Unlike some of the films I am reviewing in the 31 Days of Christmas this year, Scrooged is definitely not a low budget independent film. Having always avoided watching it the past 35 years, I was sincerely smiling during my viewing. It would take forever to list all of the cast, but it can be boiled down to Bill Murray, Karen Allen, John Forsyth, John Glover and Bobcat Goldthwait. Also appearing are David Johansen, Carol Kane, Pat McCormick, Jamie Farr, Robert Goulet, Mary Lou Retton, Lee Majors, Buddy Hackett and so many more.
It’s the holiday season and television executive Frank Cross is in charge of putting together a live TV version of “A Christmas Carol”, Scrooge, for his network. First, however, Frank has to approve a trailer for another upcoming special, The Night the Reindeer Died starring Lee Majors and Bob Goulet’s Old Fashioned Cajun Christmas. He isn’t pleased with the results and shows his own trailer for Scrooge which horrifies the other executives. When one executive, Elliot, disagrees with his vision, Frank has him fired, which sets off a series of events throughout the film.
Frank seems to have no Christmas spirit, gifting everybody network logo socks for Christmas and expecting everybody to work – especially on Christmas Eve to produce the special. He has had to do a lot of back-stabbing and generally being ruthless over the last few years to become the youngest TV president in history. Even though he seems to be a jerk to everybody, somehow he receives an award for Humanitarian of the Year and leaves the award statue in the cab after the event.
The night before Christmas Eve, Frank is visited by a ghost from his past, his former boss who tells him he will be visited by three other ghosts this night, similar to in the Dickens book and his upcoming special. The Ghost of Christmas Past arrives and takes him to see his childhood where he spent hours and hours in front of the television set. They then go visit him flirting with a woman he once loved, Claire, but she moved on because he was too intent on working hard and long hours. After coming back to the present, he goes to see Claire to make amends but it doesn’t go exactly as planned.
Next up is the Ghost of Christmas Present who takes him to his assistant Grace’s apartment showing him how she is struggling to support her family after her husband was murdered. Her son, Calvin, hasn’t spoken since. He then sees his brother’s family making fun of his cheap gifts before he is left by the ghost with a frozen man he also saw in the past.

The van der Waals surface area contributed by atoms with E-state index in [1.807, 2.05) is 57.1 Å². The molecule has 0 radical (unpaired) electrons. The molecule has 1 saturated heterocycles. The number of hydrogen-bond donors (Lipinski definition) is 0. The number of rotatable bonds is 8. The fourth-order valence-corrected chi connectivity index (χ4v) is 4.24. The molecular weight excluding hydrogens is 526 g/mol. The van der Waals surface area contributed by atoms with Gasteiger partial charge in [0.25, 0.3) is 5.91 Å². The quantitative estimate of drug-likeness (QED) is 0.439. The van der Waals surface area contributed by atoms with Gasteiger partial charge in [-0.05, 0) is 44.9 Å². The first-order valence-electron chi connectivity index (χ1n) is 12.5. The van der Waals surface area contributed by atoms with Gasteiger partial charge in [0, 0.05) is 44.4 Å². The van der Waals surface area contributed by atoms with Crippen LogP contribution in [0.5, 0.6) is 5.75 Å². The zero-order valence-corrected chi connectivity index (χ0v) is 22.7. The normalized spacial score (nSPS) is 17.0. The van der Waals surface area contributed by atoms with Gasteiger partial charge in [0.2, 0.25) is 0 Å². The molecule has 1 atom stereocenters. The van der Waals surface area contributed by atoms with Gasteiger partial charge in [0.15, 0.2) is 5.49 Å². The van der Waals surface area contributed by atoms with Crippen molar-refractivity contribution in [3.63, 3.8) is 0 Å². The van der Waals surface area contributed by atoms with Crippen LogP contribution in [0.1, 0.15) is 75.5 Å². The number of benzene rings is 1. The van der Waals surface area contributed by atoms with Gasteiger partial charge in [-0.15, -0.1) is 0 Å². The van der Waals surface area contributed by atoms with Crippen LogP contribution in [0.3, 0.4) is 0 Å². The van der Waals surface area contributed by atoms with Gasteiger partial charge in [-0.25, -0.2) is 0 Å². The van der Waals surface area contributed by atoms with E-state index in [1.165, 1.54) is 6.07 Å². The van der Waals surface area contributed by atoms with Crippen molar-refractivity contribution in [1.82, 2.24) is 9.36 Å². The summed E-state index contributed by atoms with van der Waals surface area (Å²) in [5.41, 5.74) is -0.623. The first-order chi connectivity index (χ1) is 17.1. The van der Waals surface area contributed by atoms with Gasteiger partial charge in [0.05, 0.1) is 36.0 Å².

When he is returned to the present, he finds himself back at the TV studio and Herman is there trying to kill him for ruining his life. Frank escapes with the Ghost of Christmas Future, aka the Grim Reaper, who shows him Calvin’s fate and his own funeral. He breaks out of a coffin and finds Herman, still trying to kill him, but gives him his job back with a promotion. He then runs onto the set, breaking into the live broadcast, and gives a heartfelt speech about the holidays and his appreciation for life. Claire joins him for the big finale, and little Calvin finally speaks: “God bless us, everyone.”
I know many people consider Scrooged a holiday classic, but it never really appealed to me. However, after watching it for the first time, I can certainly see why people enjoy it. I definitely smiled when I saw Karen Allen appear, and laughed heartily at the beginning trailers at the IBC offices. The film held my interest pretty well through the beginning and had some funny moments.
Murray’s portrayal of Frank Cross was rather subdued yet over-the-top in a way in the first half of the film, and then boisterous for the film’s finale. The only parts that seemed to drag on were the scenes in Christmas past with Claire. While important in the story, the sequence seemed very long and frustrated me a little. The film may not be suitable for young kids as it shows Frank being a jerk, Herman trying to kill Frank, and a young child traumatized by his dad’s murder.
All in all, a good holiday film. I enjoyed the “behind the scenes” views of putting together a live TV special and I think I have known some TV execs who could use a visit from some ghosts as well. Right now in 2020, you can watch Scrooged on Amazon Price, Vudu and YouTube for a $2.99 rental.